Asbestos Exhaustion (IL)

John Crane fails at trial to prove exhaustion of its primary coverage. Appeal filed.

Following a 23 day trial, on December 28, 2017, Judge Moshe Jacobius, of the Cook County Chancery Division, issued a 140 page opinion addressing the issue of whether John Crane Inc. (“Crane”) had exhausted all of its primary coverage and was thus entitled to access its umbrella and excess insurance. This is the latest chapter of the long-running asbestos coverage case. It follows a previous trial heard by Judge Dorothy Kinnard, which was the subject of a 2013 First District appellate opinion that addressed several significant long-tail legal issues) and resulted in the matter being remanded to the trial court for further proceedings before Judge Jacobius.

The case involves many insurer defendants including: Allstate, CNA, Allianz, Munich Re, Westchester, TIG, AIU, Lexington and National Union.

The opinion is an unusually deep-dive into one policyholder’s efforts to demonstrate the exhaustion of coverage in a large multi-claim asbestos case.

Under Illinois’ “horizontal exhaustion” allocation approach, Crane needed to demonstrate that all of its primary insurance policies were exhausted before it could access any of its umbrella or excess insurance.  (  To meet its burden, Crane relied heavily on an allocation and trigger expert, Ross Mishkin.  Crane, through Mishkin’s testimony, attempted to utilize Illinois’ “all sums” allocation doctrine to exhaust select primary policies in a complex coverage profile that began in 1944, while still satisfying its need to demonstrate horizontal exhaustion.

While the court found that Mishkin was qualified to testify on allocation and the trigger of coverage, it was critical of how closely and consistently he followed his own methodology.  “Serious doubt was cast on the credibility of Mr. Mishkin’s allocation based on his repeated violations of his own rules.”  The court was critical of Mishkin’s failure to review all 3,000,000 pages of relevant underlying claim documents pertaining to the 141 underlying claims that were at issue.  In particular, the court expressed dissatisfaction with the fact he only performed keyword searches on 2,000,000 pages of the documents, which Mishkin had testified were mostly duplicative.

The court examined in detail various aspects of Crane’s and Mishkin’s allocation approach.  For example, it characterized as improper Mishkin’s inclusion of pre-judgment interest as impairing allegedly exhausted primary policies that were cost-in-addition.  The court agreed with the insurers that Mishkin’s “banking” of claims wherein he opted to “bank” claim payments for allocation until after all of the primary policies were exhausted was improper.  The court found the approach to have no support in insurance allocation methodology literature or practice, ruling that it was not “reasonable” and violated the horizontal exhaustion doctrine.  The court was less critical of Crane failing to take into account alleged admissions by underlying plaintiffs’ counsel as dispositive of trigger and allocation.

The court did not agree with the insurers’ claims that Mishkin had improperly assumed the fact-finder’s role and had impermissibly made credibility determinations.  The court held that as an expert, Mishkin was permitted to weigh evidence and credibility, but the ultimate role of fact-finding rested firmly with the trial court.  In this context, the court did a close review of seven of the claims that Mishkin had allocated, finding that six of them were “misallocated.”  In so finding, the court noted that “Mr. Mishkin testified that if even one claim needed to be removed from his analysis, his allocation to the primary policies would no longer demonstrate that the primary policies were exhausted.“  As a result, the court held that he had admitted that the primary policies were not exhausted.  The court refused Crane’s request that it be allowed to “redo his allocation,” because Crane could have pursued any number of “alternate pathways” of allocation and exhaustion, but “the fact that (they) failed to do so was plaintiff’s trial strategy.”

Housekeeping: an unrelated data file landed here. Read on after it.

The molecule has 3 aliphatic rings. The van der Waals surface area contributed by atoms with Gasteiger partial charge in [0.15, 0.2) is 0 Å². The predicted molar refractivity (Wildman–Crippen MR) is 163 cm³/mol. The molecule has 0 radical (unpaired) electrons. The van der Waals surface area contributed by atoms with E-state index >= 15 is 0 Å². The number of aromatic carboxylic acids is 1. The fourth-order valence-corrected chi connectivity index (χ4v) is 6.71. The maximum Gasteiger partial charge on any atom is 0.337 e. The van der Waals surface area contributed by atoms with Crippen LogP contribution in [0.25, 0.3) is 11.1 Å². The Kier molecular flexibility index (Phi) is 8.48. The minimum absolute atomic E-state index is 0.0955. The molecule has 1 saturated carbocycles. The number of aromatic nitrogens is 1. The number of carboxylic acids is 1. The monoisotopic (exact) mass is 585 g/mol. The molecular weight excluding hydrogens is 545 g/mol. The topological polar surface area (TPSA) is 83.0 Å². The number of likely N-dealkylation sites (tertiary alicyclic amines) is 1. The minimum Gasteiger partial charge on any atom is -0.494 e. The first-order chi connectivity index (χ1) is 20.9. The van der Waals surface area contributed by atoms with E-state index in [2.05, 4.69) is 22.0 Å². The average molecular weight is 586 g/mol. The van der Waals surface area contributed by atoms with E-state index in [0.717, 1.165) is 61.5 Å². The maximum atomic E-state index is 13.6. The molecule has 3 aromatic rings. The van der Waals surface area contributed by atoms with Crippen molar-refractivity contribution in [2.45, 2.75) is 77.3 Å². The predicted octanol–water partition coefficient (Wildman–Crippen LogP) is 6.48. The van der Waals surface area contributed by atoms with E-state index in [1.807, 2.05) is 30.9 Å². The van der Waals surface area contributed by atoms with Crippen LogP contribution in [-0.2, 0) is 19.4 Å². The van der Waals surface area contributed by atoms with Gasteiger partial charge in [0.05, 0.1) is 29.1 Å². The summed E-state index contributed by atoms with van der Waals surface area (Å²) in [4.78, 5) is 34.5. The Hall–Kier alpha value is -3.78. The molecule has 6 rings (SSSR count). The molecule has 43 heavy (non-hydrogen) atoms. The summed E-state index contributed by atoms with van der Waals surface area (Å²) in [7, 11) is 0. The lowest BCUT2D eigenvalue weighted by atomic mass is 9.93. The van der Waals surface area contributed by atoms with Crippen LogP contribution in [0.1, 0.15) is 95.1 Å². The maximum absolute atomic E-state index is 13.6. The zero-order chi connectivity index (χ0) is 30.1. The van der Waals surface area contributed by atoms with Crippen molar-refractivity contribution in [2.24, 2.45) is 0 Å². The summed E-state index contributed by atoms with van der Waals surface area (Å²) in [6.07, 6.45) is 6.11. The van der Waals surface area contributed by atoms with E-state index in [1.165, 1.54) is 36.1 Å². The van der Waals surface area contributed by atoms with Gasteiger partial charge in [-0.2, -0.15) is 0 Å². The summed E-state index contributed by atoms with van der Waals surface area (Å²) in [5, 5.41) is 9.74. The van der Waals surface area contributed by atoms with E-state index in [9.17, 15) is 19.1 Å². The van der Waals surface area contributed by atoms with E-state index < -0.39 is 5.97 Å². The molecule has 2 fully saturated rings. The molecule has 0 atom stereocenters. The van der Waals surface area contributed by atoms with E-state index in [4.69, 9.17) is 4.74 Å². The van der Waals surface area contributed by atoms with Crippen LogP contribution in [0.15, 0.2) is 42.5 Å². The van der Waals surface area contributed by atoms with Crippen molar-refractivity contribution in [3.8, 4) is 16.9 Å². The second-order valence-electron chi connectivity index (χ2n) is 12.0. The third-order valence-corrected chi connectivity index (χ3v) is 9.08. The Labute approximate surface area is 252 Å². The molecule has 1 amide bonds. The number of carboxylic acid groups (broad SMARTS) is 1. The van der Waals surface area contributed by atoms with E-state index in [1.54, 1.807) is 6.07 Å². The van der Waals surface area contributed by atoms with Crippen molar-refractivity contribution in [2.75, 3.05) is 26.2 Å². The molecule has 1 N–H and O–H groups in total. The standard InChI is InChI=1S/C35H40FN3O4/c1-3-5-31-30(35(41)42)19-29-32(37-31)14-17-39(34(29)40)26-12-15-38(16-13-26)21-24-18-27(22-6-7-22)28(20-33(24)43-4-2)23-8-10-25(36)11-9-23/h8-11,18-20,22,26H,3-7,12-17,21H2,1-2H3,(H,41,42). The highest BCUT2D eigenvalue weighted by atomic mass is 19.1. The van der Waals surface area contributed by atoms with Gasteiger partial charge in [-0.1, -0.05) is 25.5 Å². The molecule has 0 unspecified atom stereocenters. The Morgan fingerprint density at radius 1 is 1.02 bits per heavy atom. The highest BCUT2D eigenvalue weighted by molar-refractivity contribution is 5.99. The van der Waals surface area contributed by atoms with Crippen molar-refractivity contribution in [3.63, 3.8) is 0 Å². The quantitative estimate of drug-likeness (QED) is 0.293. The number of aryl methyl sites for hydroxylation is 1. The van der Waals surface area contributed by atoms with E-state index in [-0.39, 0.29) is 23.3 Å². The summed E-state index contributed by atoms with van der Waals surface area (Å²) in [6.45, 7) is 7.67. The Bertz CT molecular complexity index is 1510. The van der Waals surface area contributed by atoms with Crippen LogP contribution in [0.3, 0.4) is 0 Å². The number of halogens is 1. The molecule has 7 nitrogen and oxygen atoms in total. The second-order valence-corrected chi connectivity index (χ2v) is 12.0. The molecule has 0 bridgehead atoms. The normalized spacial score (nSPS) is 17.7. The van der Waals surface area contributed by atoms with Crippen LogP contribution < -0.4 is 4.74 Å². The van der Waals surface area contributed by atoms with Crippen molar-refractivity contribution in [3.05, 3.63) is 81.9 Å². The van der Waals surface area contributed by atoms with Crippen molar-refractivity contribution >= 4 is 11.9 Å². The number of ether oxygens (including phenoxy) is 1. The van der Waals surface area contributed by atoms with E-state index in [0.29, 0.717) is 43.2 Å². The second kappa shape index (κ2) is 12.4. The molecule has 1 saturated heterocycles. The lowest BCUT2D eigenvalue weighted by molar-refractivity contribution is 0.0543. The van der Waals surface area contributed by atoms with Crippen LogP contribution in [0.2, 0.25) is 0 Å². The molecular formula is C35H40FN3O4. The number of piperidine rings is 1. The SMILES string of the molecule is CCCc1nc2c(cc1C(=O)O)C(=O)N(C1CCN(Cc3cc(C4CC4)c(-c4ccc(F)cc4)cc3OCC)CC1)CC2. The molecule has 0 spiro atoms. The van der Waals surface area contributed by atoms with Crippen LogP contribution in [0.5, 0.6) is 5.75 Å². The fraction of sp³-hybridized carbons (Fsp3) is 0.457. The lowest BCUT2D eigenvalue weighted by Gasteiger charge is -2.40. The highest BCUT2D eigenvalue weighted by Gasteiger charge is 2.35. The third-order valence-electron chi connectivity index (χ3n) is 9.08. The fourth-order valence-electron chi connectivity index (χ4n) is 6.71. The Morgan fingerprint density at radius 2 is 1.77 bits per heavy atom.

The opinion also addressed at length the issue of whether two, three-year Kemper umbrella policies, which provided $20M per occurrence and $20M annual aggregate limits, provided only $40M in total per occurrence limits (one $20M p/o limit for each three-year policy) or $120M ($20M p/o limits for each of the six annual periods).  The court noted that Crane had incentive to minimize Kemper’s available limits due to its settlement with Kemper.  Thus, contrary to normal partisan motivations, Crane was seeking a finding that the per occurrence limits did not apply on an annual basis and the insurers took the position that the Kemper per occurrence limits should be annualized.  The court took extensive parol evidence on the issue into consideration, and found that while the pertinent language was not ambiguous, it was capable of different interpretations.  On the basis of this evidence and case law from other jurisdictions, it agreed with Crane that the per occurrence limits should not be annualized.

The opinion also contained an unusually long and careful consideration of the authenticity and admissibility of certain policies at issue, as well as a rejection of many of Crane’s motions for summary judgment seeking to dismiss certain of the insurers’ affirmative defenses, in part, because the insurers’ corporate defendants were unable to provide any testimony regarding their sufficiency. John Crane Inc. v. Admiral Ins. Co., No. 04-CH-08266 (Cir. Ct. Ill. Dec. 28, 2017).  A notice of appeal has been filed.